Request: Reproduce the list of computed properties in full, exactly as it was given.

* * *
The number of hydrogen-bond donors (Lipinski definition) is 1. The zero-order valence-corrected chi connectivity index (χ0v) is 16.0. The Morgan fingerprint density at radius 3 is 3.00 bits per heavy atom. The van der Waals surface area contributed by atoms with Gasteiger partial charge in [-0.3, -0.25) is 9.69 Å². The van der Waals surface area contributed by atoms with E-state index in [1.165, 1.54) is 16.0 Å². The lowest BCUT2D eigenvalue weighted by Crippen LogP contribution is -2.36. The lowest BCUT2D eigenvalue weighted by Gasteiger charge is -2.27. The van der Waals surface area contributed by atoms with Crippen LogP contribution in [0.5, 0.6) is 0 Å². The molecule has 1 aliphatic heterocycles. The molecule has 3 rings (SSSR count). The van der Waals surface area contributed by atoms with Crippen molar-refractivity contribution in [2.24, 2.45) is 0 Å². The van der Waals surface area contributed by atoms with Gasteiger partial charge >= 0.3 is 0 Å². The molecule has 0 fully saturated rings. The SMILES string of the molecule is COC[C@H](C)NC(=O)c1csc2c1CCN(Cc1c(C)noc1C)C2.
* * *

The number of hydrogen-bond donors (Lipinski definition) is 1. The zero-order valence-corrected chi connectivity index (χ0v) is 16.0. The Morgan fingerprint density at radius 3 is 3.00 bits per heavy atom. The van der Waals surface area contributed by atoms with Gasteiger partial charge in [-0.3, -0.25) is 9.69 Å². The van der Waals surface area contributed by atoms with E-state index in [1.165, 1.54) is 16.0 Å². The lowest BCUT2D eigenvalue weighted by Crippen LogP contribution is -2.36. The lowest BCUT2D eigenvalue weighted by Gasteiger charge is -2.27. The van der Waals surface area contributed by atoms with Crippen LogP contribution in [0.5, 0.6) is 0 Å². The molecule has 1 aliphatic heterocycles. The molecule has 3 rings (SSSR count). The van der Waals surface area contributed by atoms with Crippen molar-refractivity contribution in [2.24, 2.45) is 0 Å². The van der Waals surface area contributed by atoms with Gasteiger partial charge >= 0.3 is 0 Å². The molecule has 0 fully saturated rings. The SMILES string of the molecule is COC[C@H](C)NC(=O)c1csc2c1CCN(Cc1c(C)noc1C)C2.